Re taboo vs taboo, several Jewish families I know (prob’ly reformed or even leftier – but I don’t ask) will eat pork products outside the home, but won’t bring it home. My brother-in-law, a true blue Kolkatan will eat anything. My father-in-law has eaten almost every game meat you can have in Eastern India but won’t touch beef. Pork is not forbidden for Hindus. There is a long tradition of pork consumption among the Kodavas, and several other Hindu communities of Odisha, Mithila, Punjab, Rajasthan (comes next to venison of course), and several parts of Central India. But pork for many is the meat of a dirty animal that eats filth and worse, and an inferior food. There is a literary and artistic tradition of celebrating the pleasures of wine in the caliphates and sultanats of yore. But pork is another thing.

  13. Bipasha wrote: Although religiously i completely disassociate myself from Islam, consuming pork is something i can’t make myself do, and don’t think i’ll ever be able to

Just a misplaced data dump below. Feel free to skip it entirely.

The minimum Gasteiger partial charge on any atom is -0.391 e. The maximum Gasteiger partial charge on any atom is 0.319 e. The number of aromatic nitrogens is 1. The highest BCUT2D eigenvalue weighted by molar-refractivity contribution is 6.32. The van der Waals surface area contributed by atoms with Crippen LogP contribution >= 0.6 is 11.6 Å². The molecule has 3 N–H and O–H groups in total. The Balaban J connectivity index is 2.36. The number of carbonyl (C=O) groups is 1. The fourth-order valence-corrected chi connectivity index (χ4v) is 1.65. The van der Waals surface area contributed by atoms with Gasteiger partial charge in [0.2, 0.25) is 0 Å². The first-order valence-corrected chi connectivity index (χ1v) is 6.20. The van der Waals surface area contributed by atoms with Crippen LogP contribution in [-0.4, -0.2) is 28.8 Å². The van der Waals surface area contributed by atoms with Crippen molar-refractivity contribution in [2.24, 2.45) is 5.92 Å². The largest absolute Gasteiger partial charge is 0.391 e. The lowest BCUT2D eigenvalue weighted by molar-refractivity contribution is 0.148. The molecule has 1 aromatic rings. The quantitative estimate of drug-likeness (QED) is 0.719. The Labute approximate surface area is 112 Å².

Razib wrote:

    as i note above i have some bias against pork products. this despite the fact that i haven’t identified as muslim since i was 8

    Comical. All these “disassociators” can’t get over the pork taboo? I’m not bacon crazy (like chicken feet at Dim Sum, it’s only a quasi-meat), but I love a good pork tenderloin. Or an Easter Ham.

    Now that Abdullah has crossed the pork frontier, he should write a new blog on transgressing other Islamic taboos. Probably too late to discover alcohol or fornication. But there is still one major islamic Taboo that Abdullah probably hasn’t violated. And it’s a doozy — directly linked to the Devil.